The Art of Writing JRPGs

Screenshot: NIS America (YouTube)
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If there’s one thing Yoshitaka Murayama knows better than most people in the world, it’s how to bring Japanese role-playing games to life. While at Konami, he created the Suikoden series, and more recently did the scenario for The Alliance Alive. During the Tokyo Game Show, I sat down with Murayama and asked him how he writes JRPGs.

According to Murayama back when he created Suikoden, the plan was to do a gunzougeki or “an ensemble piece.”

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“When I did my presentation at Konami, I said I wanted to do it like the Suikoden (the original Chinese novel), and the project got greenlit,” Murayama continued. The Suikoden series is based on the classic Chinese novel Shuihu Zhuan (the Water Margin), which is called Suikoden in Japan. “That’s how the game became Suikoden, the game.”

All of the different characters would provide plenty of fodder for the story.

“For me, I always put lots of emphasis on the story,” he said. “Since the time I created Suikoden and now, there isn’t much difference in how the story is created.” He still comes up with the tale he wants to tell the player, but acknowledges that the biggest changes have been how the characters are rendered in-game or how the use of cutscenes has increased.

But JRPGs are still massive, taking at least 40 hours (or way more) to play through. That’s a lot of a story, a lot of dialogue, and a lot of writing.

“It usually takes me about three months to come up with the plot,” Murayama said. “After that, we come up with a prototype, which takes about half a year. Then sitting down to actually write the words is another half a year. So, I’m working on it for about a year and a half.” His work is done before the actual game production begins.

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When he sits down to create a JRPG, he first tries to figure out who each of the characters is. “For me, the story is how the characters progress. So, I need to think about what type of person is going to appear in the game. For The Alliance Alive, I needed to consider what each of these characters is thinking as well as the world in which they exist. As I was thinking about the character, I was thinking about the setting. Then, I would decide what they would do, what they wanted, and what they were thinking.”

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By clearly defining the characters and the world, telling the story feels natural.

“To some extent, at the very beginning, a basic plot is decided,” Murayama explained. “In order to arrive at that point, I know we need to have certain things happen or certain scenes. However, within all of that, the characters have their own wants and desires, so as they come to life, they have freedom. If I just place them in a straight line, things will be boring. What I try to do is put the characters in situations that will get them to react in a particular way.”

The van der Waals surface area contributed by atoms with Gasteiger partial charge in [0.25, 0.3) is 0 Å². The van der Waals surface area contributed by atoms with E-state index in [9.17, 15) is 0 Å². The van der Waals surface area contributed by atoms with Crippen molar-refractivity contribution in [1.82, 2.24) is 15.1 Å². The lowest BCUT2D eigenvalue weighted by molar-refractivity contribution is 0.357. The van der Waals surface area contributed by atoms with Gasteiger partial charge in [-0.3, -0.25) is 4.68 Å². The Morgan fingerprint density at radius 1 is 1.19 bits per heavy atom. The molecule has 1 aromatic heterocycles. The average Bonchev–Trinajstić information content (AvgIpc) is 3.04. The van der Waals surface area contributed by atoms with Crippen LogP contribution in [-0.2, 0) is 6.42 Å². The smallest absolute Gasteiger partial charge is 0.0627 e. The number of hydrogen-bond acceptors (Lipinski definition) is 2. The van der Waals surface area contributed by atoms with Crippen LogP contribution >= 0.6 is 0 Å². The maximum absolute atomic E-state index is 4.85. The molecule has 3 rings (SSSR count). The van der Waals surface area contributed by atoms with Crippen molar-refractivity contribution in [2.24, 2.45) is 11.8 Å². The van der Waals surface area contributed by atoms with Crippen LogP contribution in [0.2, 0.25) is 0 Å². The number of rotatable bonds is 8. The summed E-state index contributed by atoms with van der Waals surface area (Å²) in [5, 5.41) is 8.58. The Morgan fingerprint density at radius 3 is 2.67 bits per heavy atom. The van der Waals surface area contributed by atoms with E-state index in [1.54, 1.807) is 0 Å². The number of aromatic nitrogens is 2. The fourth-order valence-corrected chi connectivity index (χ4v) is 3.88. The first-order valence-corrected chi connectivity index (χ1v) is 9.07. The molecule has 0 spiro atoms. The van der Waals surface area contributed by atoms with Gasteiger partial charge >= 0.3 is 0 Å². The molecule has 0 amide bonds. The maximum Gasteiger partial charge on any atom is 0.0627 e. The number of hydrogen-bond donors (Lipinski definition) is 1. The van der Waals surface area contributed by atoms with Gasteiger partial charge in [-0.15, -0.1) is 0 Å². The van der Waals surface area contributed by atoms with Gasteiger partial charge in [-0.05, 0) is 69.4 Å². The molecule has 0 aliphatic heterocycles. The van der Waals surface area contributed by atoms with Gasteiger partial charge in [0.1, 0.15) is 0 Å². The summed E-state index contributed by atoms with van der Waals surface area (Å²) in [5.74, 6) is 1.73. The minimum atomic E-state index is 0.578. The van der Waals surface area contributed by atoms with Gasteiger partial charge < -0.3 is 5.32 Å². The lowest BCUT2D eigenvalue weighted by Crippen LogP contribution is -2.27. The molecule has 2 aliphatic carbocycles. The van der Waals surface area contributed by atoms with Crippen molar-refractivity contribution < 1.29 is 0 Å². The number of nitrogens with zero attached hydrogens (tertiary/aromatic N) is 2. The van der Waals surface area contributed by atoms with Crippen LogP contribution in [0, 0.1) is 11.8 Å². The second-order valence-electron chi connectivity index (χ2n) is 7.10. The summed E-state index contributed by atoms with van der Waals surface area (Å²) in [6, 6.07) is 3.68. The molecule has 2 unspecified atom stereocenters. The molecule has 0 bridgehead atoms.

Even though he lays things out, the process isn’t prescriptive. “Sometimes, I think that a character will probably react in a certain way. What I’m trying to get them to do is direct them towards a goal.”

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Murayama’s process is organic. Because he thinks deeply about each character early in the process, he understands what they want and how they react. He has an idea of who they are. This helps him herd them naturally towards the climax. This is his strength as a storyteller.

“I have the big picture of where the characters need to go, but I don’t force them,” Murayama said. “Doing so would destroy them as characters. So what I try is how I can get them to get them headed in a particular direction. I think, for example, if I do something, then perhaps the character will react a certain way, and that brings the character to life.”

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Unlike a novel, which involves the reader’s imagination, a game actively involves the player in the storytelling process. Surely that makes writing JRPGs difficult, I asked.

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“I’ve done more than just writing,” Murayama replied. “Since the first Suikoden, I’ve worked as a director, so I’m aware of how much time players need to play, how much story they need, and how to balance that. I’ve been doing this for decades, so there are techniques involved. If you had never done this, writing an RPG might be difficult.”

In closing, I asked Murayama to define what he thought JRPGs were. “Japanese role-playing games are like bentos. You have all these different dishes you can enjoy in the bento box.” Then what would he compare Western RPGS to? “They’re like steak,” he replied, smiling and gesturing cutting a big hunk of meat.

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The Alliance Alive HD Remastered, Murayama’s most recent JRPG saga, will be released on the Nintendo Switch next month.

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About the author

Brian Ashcraft

Originally from Texas, Ashcraft has called Osaka home since 2001. He has authored five books, including most recently, Japanese Whisky: The Ultimate Guide to the World's Most Desirable Spirit.